Wednesday, 10/4, 10/11, 10/18, and 10/25 Genealogy Presentations
Posted by Elisabeth Doucett on October 11th, 2017
Attached are the genealogy presentations given at Curtis Library on Wednesday 10/4 (Intro to DNA Testing); Wednesday 10/11 (Genealogy Resources Available at Curtis Library); Wednesday, 10/18 (What to Keep and What to Throw); and Wednesday, 10/25 (DNA Part II). Please email Liz Doucett at email@example.com with any questions.
Oct 3 2017 DNA—This is a test
Oct 11 2017 Genealogy Resources at Curtis Library
Oct 18 2017 What to Keep what to throw
10-25-2017 DNA Part 2
There were several requests at the 10/11 Genealogy Get-together to repost the genealogy presentations that were done in February by Lynne and Liz. Here they are!
Getting More from Family Search
Evernote for Genealogy2
Technology for Genealogy2
Genealogy tips for today
Posted by Elisabeth Doucett on September 29th, 2017
I’ve discovered a few simple, good genealogy research tips this week that I thought I would pass on:
- When you can’t find an ancestor’s name in a census search (but you are fairly certain they should be in the census), try switching that person’s first and last name in the search. Sometimes, census takers just didn’t get the names in the right order or the names were confusing or the census taker just made a mistake or the name was transcribed incorrectly! In any case, it is worth a try.
- If you continue to not find your ancestor’s name, here’s another tip if you have some idea of where they lived geographically. Go through the census pages for that geographic area page by page. Is this tedious? Yes, definitely. However, often you can find a name in the original census document that was wrongly transcribed into a database. I’ve found all sorts of spelling variations for my family name.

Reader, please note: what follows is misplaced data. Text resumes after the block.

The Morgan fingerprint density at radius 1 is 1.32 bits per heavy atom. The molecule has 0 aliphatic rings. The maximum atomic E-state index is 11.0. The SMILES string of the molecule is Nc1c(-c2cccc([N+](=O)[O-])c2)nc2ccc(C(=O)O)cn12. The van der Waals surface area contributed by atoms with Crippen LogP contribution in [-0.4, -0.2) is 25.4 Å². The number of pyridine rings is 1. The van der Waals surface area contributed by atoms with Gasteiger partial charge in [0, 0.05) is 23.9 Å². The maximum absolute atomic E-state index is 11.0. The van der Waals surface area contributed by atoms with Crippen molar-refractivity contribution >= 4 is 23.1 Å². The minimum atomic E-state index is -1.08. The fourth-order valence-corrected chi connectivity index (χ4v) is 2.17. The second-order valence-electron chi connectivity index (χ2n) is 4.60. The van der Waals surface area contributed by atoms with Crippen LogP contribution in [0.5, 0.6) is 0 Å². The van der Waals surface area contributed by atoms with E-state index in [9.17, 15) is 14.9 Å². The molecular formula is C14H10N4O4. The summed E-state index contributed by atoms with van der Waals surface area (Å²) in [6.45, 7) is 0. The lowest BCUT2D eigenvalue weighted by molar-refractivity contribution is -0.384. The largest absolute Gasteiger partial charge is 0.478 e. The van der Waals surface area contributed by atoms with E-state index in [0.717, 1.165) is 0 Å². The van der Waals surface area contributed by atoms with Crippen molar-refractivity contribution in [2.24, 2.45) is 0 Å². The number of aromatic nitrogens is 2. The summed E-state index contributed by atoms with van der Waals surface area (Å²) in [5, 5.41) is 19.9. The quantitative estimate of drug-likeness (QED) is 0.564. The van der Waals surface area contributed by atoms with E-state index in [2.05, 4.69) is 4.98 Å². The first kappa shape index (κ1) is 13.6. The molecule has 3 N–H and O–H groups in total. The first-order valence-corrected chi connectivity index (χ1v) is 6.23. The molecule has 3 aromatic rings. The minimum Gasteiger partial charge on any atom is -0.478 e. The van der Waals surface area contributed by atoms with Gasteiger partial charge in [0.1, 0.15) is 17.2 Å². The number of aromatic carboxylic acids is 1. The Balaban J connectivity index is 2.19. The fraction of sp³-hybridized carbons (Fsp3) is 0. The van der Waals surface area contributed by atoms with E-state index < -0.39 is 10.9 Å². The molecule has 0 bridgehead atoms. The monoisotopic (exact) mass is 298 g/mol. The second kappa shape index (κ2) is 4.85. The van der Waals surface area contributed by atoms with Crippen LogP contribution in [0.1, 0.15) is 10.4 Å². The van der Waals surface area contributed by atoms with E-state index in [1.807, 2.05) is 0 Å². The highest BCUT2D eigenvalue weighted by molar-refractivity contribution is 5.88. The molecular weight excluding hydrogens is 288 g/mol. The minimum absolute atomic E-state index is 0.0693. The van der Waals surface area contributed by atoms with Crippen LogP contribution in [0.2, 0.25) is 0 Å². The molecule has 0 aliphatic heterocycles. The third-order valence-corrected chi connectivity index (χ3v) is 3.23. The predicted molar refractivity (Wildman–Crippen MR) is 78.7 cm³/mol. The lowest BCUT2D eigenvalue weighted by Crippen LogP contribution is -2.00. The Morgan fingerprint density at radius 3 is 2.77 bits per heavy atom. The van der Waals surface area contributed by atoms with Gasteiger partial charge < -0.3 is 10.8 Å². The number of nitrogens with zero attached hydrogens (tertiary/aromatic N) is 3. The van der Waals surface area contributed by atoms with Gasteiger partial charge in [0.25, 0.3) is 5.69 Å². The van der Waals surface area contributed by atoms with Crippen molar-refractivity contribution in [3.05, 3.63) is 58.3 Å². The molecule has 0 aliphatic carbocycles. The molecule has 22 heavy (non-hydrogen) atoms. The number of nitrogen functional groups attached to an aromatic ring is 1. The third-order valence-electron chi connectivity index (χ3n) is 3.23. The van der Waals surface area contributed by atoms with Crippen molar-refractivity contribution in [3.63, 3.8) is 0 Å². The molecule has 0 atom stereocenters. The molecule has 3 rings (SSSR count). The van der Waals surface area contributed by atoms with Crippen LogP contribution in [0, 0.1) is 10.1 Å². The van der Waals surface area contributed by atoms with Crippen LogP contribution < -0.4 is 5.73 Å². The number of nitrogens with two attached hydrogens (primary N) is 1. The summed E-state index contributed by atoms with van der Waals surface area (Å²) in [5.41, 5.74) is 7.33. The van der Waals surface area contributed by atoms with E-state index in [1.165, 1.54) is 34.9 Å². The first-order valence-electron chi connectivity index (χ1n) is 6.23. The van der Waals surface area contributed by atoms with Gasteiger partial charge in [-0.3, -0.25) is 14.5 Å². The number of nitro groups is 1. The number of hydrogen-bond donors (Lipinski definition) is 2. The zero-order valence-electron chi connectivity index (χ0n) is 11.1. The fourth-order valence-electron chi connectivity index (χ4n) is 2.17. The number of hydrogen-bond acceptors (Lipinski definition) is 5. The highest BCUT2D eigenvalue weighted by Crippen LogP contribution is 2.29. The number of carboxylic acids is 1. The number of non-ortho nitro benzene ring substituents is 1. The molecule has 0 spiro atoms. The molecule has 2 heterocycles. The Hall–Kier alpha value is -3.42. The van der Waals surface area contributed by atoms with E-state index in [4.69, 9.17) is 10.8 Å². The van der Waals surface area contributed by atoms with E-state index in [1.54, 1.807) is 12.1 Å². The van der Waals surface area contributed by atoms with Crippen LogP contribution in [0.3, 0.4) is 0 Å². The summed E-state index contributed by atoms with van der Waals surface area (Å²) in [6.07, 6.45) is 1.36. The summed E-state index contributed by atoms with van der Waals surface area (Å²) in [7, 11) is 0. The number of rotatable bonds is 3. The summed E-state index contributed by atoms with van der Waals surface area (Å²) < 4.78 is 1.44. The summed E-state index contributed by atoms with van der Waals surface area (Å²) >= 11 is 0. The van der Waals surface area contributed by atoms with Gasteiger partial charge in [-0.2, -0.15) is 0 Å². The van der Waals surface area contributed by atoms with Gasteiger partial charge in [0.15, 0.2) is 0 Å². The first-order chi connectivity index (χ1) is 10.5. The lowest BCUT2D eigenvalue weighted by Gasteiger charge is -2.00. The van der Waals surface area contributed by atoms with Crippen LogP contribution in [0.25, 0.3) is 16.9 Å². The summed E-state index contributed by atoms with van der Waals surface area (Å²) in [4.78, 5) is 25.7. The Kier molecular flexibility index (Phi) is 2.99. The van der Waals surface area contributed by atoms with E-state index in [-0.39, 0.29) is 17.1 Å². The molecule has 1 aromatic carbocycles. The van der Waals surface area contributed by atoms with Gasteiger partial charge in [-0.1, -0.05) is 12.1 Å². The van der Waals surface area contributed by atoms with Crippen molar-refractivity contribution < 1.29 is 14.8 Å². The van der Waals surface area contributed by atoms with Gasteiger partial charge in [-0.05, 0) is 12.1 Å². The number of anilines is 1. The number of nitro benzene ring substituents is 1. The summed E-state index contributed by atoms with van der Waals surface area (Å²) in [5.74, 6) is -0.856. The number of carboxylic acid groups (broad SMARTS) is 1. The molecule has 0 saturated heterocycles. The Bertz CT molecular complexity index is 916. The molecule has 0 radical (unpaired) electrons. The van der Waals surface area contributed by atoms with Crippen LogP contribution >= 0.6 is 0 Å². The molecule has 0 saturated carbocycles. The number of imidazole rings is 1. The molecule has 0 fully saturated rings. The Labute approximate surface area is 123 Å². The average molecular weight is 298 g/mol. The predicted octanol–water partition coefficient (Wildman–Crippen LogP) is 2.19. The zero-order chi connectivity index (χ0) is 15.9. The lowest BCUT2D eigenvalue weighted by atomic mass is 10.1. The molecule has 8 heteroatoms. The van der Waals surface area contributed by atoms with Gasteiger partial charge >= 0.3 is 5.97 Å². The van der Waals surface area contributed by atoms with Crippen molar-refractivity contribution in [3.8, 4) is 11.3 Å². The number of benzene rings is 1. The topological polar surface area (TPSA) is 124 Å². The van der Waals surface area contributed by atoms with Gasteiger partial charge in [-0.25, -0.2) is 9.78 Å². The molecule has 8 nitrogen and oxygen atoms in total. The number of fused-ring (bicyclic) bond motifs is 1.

- Be very, very, VERY clear about what you are trying to find. The more clearly you can state what you need to find, the easier it will be to identify all the types of documents that might provide that information and go through them one by one. The broader your statement of discovery is, the more documents you will need to search to find answers. Hence, the need to be specific.
- I see this tip everywhere. Get familiar with the history of the location where you are searching for ancestors. Understanding what migration patterns existed and what historical events drove those patters will help you more clearly define your family’s history.
I can personally attest to the value of #2 above. I searched one county census page by page and finally found my ancestor living in his daughter’s house with his name completely misspelled. Good luck and happy research!
Genealogy Get-togethers at Curtis Memorial Library in October
Posted by Elisabeth Doucett on September 1st, 2017
On Wednesdays in October (10/4, 10/11, 10/118 and 10/25) Curtis Memorial Library will be holding Genealogy Get-togethers from 5:30 to 6:30. The classes will be taught by library genealogy volunteer Lynne Holland and library director Liz Doucett.
The topics for the Get-togethers will be as follows:
Wednesday, October 4 – Part I – Introduction to DNA and how to use it in your genealogy research
Wednesday, October 11 – Genealogy resources available at Curtis Memorial Library
Wednesday, October 18 – What to keep and what to throw away – decluttering your family and genealogy papers
Wednesday, October 25 – Part II – DNA and genealogy
The classes are free and open to all but since space is limited, please call the library’s Reference Desk (725-5242, ext. 503) to reserve your place. You can sign up for one class or all of them – whatever is of interest to you. The programs will all be held in the library’s Board Room on the 2nd floor. We hope to see you there!